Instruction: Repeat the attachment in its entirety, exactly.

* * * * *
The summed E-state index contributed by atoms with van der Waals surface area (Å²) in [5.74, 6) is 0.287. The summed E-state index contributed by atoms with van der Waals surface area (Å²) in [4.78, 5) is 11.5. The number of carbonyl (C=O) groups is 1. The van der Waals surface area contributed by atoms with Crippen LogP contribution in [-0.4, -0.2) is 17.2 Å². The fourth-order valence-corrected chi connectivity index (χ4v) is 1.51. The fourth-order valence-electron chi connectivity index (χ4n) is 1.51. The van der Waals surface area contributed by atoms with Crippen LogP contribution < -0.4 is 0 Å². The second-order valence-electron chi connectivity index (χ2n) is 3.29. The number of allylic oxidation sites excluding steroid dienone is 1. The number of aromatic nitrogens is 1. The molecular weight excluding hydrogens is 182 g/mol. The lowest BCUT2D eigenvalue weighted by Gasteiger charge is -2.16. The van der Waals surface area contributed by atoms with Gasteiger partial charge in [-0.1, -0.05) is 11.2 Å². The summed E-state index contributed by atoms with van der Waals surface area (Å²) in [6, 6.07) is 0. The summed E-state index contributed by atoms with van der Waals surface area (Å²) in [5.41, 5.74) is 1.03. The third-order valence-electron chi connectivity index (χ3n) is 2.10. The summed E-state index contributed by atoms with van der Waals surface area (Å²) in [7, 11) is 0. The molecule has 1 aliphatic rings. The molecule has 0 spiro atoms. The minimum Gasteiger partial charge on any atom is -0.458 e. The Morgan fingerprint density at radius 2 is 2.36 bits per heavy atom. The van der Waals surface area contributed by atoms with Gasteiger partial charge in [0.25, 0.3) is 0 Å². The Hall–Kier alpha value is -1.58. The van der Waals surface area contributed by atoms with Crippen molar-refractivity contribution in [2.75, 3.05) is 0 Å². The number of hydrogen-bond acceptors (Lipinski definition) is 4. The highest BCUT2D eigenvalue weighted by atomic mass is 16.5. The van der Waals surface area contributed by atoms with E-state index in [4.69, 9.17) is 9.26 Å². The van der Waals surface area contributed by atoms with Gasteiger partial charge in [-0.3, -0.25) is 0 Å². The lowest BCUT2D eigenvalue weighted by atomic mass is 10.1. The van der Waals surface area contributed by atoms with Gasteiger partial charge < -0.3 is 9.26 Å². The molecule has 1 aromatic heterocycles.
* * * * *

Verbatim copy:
The summed E-state index contributed by atoms with van der Waals surface area (Å²) in [5.74, 6) is 0.287. The summed E-state index contributed by atoms with van der Waals surface area (Å²) in [4.78, 5) is 11.5. The number of carbonyl (C=O) groups is 1. The van der Waals surface area contributed by atoms with Crippen LogP contribution in [-0.4, -0.2) is 17.2 Å². The fourth-order valence-corrected chi connectivity index (χ4v) is 1.51. The fourth-order valence-electron chi connectivity index (χ4n) is 1.51. The van der Waals surface area contributed by atoms with Crippen LogP contribution < -0.4 is 0 Å². The second-order valence-electron chi connectivity index (χ2n) is 3.29. The number of allylic oxidation sites excluding steroid dienone is 1. The number of aromatic nitrogens is 1. The molecular weight excluding hydrogens is 182 g/mol. The lowest BCUT2D eigenvalue weighted by Gasteiger charge is -2.16. The van der Waals surface area contributed by atoms with Gasteiger partial charge in [-0.1, -0.05) is 11.2 Å². The summed E-state index contributed by atoms with van der Waals surface area (Å²) in [6, 6.07) is 0. The summed E-state index contributed by atoms with van der Waals surface area (Å²) in [5.41, 5.74) is 1.03. The third-order valence-electron chi connectivity index (χ3n) is 2.10. The summed E-state index contributed by atoms with van der Waals surface area (Å²) in [7, 11) is 0. The molecule has 1 aliphatic rings. The molecule has 0 spiro atoms. The minimum Gasteiger partial charge on any atom is -0.458 e. The Morgan fingerprint density at radius 2 is 2.36 bits per heavy atom. The van der Waals surface area contributed by atoms with Gasteiger partial charge in [0.25, 0.3) is 0 Å². The Hall–Kier alpha value is -1.58. The van der Waals surface area contributed by atoms with Crippen molar-refractivity contribution in [2.75, 3.05) is 0 Å². The number of hydrogen-bond acceptors (Lipinski definition) is 4. The highest BCUT2D eigenvalue weighted by atomic mass is 16.5. The van der Waals surface area contributed by atoms with E-state index in [4.69, 9.17) is 9.26 Å². The van der Waals surface area contributed by atoms with Gasteiger partial charge in [-0.3, -0.25) is 0 Å². The lowest BCUT2D eigenvalue weighted by atomic mass is 10.1. The van der Waals surface area contributed by atoms with Gasteiger partial charge < -0.3 is 9.26 Å². The molecule has 1 aromatic heterocycles.